TLS Secured Private Registries

Creating A Private TLS Secured Registry With Docker-Machine

Posted by Docker Saigon on Tue, Mar 22, 2016
In Registry, Docker-Machine,
Tags docker-machine registry tls boot2docker

An intermezzo after creating a small swarm cluster in our previous post and before deploying & scaling the sample voting app on this cluster.

In this post we will use Docker-Machine to provision a Boot2Docker host for a local Docker Registry and explain how to configure other Machines (i.e. Boot2Docker & CoreOS machines) to push and pull from this Registry using TLS.

This setup is great for giving demonstrations where internet access is not guaranteed. We will not be configuring basic authentication or more advanced features such as web hooks, but provide links for how to do this.

We will, again, be using Windows 10, Hyper-V and PowerShell for this setup (as there aren’t many guides out there using this setup), but it should be trivial to repeat these steps on OSX.

1. Create & Configure the Machine to host the Registry

Use Docker-Machine to create a TLS secured Docker Engine. For the full details on our environment configuration, refer to our previous post on How to create a Swarm cluster.

As seen in that post, using Hyper-V and an elevated Powershell session with the dm alias (New-Alias dm Docker-Machine), we may run the following command to create our registry0 machine:

dm create `
 --driver hyperv `
 --hyperv-virtual-switch "VMWare NAT" `
 --hyperv-memory "512" registry0

Note: As a result of the above command, Docker-Machine will have created a PKI for us. The Certificate Authority private key as well as self-signed CA certificate are stored under ~/.docker/machine/certs/, we will use this information when generating the TLS assets for our registry.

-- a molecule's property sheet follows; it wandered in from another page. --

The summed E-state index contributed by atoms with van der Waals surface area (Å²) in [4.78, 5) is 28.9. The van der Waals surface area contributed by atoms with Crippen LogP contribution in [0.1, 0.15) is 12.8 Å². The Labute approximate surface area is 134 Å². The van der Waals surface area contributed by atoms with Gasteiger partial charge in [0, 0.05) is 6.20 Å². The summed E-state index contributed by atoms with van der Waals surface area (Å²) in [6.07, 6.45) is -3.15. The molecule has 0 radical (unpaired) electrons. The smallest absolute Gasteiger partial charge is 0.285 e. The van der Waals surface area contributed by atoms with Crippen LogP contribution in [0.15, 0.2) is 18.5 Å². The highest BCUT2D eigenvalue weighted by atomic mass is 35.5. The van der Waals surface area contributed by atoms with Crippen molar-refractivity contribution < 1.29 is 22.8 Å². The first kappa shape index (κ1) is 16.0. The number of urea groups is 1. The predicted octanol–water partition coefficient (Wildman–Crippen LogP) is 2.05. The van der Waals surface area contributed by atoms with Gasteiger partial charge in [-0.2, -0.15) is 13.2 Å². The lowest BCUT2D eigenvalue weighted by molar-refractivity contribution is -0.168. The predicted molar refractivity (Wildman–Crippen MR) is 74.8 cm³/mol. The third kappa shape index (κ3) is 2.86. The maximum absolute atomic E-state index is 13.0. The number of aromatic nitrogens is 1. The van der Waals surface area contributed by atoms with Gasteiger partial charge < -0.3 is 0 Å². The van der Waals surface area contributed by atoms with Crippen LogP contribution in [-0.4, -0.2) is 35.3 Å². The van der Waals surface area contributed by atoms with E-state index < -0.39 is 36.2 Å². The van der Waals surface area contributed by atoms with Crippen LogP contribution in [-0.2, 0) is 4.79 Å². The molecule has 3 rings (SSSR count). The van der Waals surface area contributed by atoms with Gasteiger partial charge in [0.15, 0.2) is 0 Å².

Configure a static IP ( for the newly created machine.

Using PowerShell with a single command from the Host:

echo "kill ``more /var/run/```n`
ifconfig eth0 netmask broadcast up`n`
route add default gw" | `
dm ssh registry0 "sudo tee /var/lib/boot2docker/" > $null

(see Swarm post referred to earlier for a detailed explanation of these commands)

Now, bounce the machine:

dm restart registry0

After changing the IP, we have to re-generate the certificates used by our registry0 machine:

dm regenerate-certs registry0

Add DNS entries for registry0 (in our setup, this is handled through the /etc/hosts file on the VM Host):

" registry0`n192.168.233.3 registry0.localdomain" | ac $env:Windir\System32\Drivers\etc\hosts

Note: Requires an elevated PowerShell session.

2. Prepare the TLS assets for the Registry

For convenience, we will use the PKI created by Docker-Machine to generate a signed certificate.

First, generate the private key to be used by the registry server:

openssl genrsa -out registry-key.pem 2048

Next, we need to create a signing request. We will use a config file registry-openssl.cnf with the following contents:

req_extensions = v3_req
distinguished_name = req_distinguished_name
[ v3_req ]
basicConstraints = CA:FALSE
keyUsage = nonRepudiation, digitalSignature, keyEncipherment
subjectAltName = @alt_names
DNS.1 = registry0.localdomain
DNS.2 = registry0
IP.1 =
IP.2 =

Note: Make sure to replace/add any hostnames and IPs the registry will be reachable on by other Docker Engines into the above snippet.

Use the private key and the configuration file to create a certificate signing request (using git-bash):

openssl req -new -key registry-key.pem -out registry.csr -subj "/CN=registry0.localdomain" -config registry-openssl.cnf

Use the CA created by Docker-Machine to sign the certificate for the registry:

cp ~/.docker/machine/certs/ca*-pem .
openssl x509 -req -in registry.csr -CA "ca.pem" -CAkey "ca-key.pem" -CAcreateserial -out "registry.pem" -days 365 -extensions v3_req -extfile registry-openssl.cnf

Copy the registry private key, signed certificate as well as certificate authority to the registry server: